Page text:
|Publication number||US6222307 B1|
|Application number||US 09/222,991|
|Publication date||Apr 24, 2001|
|Filing date||Dec 30, 1998|
|Priority date||Dec 31, 1997|
|Publication number||09222991, 222991, US 6222307 B1, US 6222307B1, US-B1-6222307, US6222307 B1, US6222307B1|
|Inventors||Prodyot Roy, Donald A. Hale|
|Original Assignee||General Electric Company|
|Export Citation||BiBTeX, EndNote, RefMan|
|Referenced by (21), Classifications (7), Legal Events (4)|
|External Links: USPTO, USPTO Assignment, Espacenet|
This application claims the benefit of U.S. Provisional Application No. 60/070,096, filed Dec. 31, 1997.
The present invention relates to electrodes, especially platinum tip ECP sensors having improved sensor life, and methods for their fabrication.
Nuclear reactors are used in central-station electric power generation, research and propulsion. A reactor pressure vessel contains the reactor coolant, i.e. water, which removes heat from the nuclear core. Respective piping circuits carry the heated water or steam to the steam generators or turbines and carry circulated water or feedwater back to the vessel. Operating pressures and temperatures for the reactor pressure vessel are about 7 MPa and 288° C. for a boiling water reactor (BWR), and about 15 MPa and 320° C. for a pressurized water reactor (PWR). The materials used in both BWRs and PWRs must withstand various loading, environmental and radiation conditions.
Some of the materials exposed to high-temperature water include carbon steel, alloy steel, stainless steel, nickel-based, cobalt-based and zirconium-based alloys. Despite careful selection and treatment of these materials for use in water reactors, corrosion occurs in the materials exposed to the high-temperature water. Such corrosion contributes to a variety of problems, e.g., stress corrosion cracking, crevice corrosion erosion corrosion, sticking of pressure relief valves and buildup of the gamma radiation-emitting Co-60 isotope.
Stress corrosion cracking (SCC) is a known phenomenon occurring in reactor components, such as structural members, piping, fasteners and welds exposed to high-temperature water. As used herein, SCC refers to cracking propagated by static or dynamic tensile stressing in combination with corrosion at the crack tip. The reactor components are subject to a variety of stresses associated with, e.g., differences in thermal expansion, the operating pressure needed for the containment of the reactor cooling water, and other sources such as residual stress from welding, cold working and other asymmetric metal treatments. In addition, water chemistry, welding, heat treatment, and radiation can increase the susceptibility of metal in a component to SCC.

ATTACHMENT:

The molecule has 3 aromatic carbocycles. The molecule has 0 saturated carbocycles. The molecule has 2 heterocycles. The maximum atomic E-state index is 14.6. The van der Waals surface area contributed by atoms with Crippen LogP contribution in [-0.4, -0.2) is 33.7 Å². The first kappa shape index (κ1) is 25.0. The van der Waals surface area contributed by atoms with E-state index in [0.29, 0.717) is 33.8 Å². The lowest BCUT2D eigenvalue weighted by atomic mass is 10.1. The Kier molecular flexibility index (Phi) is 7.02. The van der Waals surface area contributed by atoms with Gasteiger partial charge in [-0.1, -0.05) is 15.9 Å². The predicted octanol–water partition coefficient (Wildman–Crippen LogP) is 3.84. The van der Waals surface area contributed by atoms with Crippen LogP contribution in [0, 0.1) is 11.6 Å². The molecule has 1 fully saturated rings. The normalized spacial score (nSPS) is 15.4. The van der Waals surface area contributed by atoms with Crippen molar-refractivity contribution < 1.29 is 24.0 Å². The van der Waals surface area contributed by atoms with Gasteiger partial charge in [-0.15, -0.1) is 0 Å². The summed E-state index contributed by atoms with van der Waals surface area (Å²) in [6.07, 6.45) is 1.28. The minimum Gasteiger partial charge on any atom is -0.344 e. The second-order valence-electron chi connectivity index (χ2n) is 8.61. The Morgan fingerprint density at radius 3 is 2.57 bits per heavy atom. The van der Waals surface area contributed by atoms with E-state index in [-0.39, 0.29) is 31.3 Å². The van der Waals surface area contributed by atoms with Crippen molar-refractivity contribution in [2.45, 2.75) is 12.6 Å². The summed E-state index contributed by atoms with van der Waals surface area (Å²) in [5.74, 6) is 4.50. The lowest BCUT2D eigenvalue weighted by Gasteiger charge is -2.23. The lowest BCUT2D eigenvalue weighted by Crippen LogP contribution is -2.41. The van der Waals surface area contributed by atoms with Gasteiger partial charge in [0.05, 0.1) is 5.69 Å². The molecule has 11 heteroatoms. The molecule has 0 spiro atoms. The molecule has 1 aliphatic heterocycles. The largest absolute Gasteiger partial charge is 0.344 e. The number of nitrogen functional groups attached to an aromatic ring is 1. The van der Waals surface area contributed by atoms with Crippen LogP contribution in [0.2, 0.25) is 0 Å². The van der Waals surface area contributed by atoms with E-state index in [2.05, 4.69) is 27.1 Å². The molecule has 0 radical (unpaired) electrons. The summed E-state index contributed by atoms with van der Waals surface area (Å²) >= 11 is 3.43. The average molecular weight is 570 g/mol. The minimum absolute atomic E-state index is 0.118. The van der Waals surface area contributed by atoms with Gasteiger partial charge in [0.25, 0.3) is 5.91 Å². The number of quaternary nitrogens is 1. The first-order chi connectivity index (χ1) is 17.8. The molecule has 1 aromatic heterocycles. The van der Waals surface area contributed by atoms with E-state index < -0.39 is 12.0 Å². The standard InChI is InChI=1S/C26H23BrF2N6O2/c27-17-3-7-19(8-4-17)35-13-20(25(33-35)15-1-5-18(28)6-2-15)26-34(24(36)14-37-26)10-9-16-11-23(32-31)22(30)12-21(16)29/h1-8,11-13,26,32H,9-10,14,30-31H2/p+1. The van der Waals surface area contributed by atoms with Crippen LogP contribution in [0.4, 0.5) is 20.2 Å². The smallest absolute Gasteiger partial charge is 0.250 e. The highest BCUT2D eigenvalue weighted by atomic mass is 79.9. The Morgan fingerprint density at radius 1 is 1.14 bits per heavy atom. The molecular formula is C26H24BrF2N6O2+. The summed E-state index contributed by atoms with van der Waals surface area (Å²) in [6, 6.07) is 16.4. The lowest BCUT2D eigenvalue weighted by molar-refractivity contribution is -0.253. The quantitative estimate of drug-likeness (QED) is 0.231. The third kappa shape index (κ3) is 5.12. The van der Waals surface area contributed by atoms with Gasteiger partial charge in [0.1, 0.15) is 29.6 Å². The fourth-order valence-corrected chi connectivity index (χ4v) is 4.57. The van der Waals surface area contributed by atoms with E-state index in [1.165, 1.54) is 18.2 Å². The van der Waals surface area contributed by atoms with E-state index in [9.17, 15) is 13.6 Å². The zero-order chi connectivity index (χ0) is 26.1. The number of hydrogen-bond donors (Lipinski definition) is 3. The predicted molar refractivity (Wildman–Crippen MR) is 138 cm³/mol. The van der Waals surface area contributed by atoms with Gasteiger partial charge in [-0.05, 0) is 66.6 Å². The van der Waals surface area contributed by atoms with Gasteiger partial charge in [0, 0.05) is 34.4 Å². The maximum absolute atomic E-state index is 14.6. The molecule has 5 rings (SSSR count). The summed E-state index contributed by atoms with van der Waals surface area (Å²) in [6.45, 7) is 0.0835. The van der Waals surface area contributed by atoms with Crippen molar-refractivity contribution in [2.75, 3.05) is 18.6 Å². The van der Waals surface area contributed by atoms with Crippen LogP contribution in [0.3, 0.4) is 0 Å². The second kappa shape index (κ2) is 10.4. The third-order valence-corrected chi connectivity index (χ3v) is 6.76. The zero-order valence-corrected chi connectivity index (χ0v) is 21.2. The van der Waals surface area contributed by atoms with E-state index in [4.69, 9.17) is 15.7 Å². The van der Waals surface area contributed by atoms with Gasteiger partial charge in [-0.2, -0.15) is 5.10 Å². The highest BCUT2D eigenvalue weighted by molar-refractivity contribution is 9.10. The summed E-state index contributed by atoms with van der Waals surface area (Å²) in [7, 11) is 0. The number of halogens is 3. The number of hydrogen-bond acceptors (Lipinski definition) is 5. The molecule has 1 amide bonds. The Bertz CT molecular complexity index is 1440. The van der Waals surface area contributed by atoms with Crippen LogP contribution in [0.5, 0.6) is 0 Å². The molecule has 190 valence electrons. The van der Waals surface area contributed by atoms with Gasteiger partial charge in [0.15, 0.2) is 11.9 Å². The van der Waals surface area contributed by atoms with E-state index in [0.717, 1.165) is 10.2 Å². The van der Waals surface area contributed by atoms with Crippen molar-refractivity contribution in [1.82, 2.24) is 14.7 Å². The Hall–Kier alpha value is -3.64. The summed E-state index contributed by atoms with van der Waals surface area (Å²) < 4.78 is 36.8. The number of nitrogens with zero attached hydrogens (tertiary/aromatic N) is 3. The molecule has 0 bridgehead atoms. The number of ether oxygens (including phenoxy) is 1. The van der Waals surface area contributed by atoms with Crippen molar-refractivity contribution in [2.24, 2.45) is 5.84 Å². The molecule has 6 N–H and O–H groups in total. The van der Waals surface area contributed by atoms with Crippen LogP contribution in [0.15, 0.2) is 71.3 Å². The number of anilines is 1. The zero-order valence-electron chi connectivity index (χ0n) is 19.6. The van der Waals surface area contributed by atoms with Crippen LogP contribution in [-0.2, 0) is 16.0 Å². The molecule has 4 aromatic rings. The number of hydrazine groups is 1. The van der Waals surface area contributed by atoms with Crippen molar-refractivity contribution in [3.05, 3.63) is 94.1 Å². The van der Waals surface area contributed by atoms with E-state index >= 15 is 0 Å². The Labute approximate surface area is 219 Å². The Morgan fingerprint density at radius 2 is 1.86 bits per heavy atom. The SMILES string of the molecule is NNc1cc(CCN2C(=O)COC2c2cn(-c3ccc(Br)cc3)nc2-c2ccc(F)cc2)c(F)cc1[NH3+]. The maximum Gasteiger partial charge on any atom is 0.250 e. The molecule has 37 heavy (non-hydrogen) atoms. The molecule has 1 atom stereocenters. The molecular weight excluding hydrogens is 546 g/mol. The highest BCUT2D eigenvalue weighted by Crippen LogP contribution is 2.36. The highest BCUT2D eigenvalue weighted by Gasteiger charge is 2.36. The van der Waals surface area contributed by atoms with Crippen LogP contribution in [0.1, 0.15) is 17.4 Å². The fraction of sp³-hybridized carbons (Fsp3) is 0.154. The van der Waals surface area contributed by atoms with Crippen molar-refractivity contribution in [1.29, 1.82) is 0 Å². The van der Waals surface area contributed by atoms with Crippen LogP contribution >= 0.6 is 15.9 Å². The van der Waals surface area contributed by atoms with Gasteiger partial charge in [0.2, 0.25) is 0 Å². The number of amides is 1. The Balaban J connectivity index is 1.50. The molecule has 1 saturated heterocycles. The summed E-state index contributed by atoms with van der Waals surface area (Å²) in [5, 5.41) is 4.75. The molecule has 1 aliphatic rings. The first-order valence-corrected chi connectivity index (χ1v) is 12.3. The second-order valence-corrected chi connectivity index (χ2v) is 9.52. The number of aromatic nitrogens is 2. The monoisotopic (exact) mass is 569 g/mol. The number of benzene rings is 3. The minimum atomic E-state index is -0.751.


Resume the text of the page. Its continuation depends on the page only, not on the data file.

It is well known that SCC occurs at higher rates when oxygen is present in the reactor water in concentrations of about 5 ppb (parts per billion) or greater. SCC is further increased in a high radiation flux where oxidizing species, such as oxygen, hydrogen peroxide, and short-lived radicals, are produced from radiolytic decomposition of the reactor water. Such oxidizing species increase the electrochemical corrosion potential (ECP) of metals. Electrochemical corrosion is caused by a flow of electrons from anodic to cathodic areas on metallic surfaces. The ECP is a measure of the thermodynamic tendency for corrosion phenomena to occur, and is a fundamental parameter in determining rates of, e.g., SCC, corrosion fatigue, corrosion film thickening, and general corrosion.
In a BWR, the radiolysis of the primary water coolant in the reactor core causes the net decomposition of a small fraction of the water to the chemical products H2, H2O2, O2 and oxidizing and reducing radicals. For steady-state operating conditions, equilibrium concentrations of O2, H2O2, and H2 are established in both the water which is recirculated and the steam going to the turbine. This concentration Of O2, H2O2, and H2 is oxidizing and results in conditions that can promote intergranular stress corrosion cracking (IGSCC) of susceptible materials of construction. One method employed to mitigate IGSCC of susceptible material is the application of hydrogen water chemistry (HWC), whereby the oxidizing nature of the BWR environment is modified to a more reducing condition. This effect is achieved by adding hydrogen gas to the reactor feedwater. When the hydrogen reaches the reactor vessel, it reacts with the radiolytically formed oxidizing species to reform water, thereby lowering the concentration of dissolved oxidizing species in the water in the vicinity of metal surfaces. The rate of these recombination reactions is dependent on local radiation fields, water flow rates and other variables.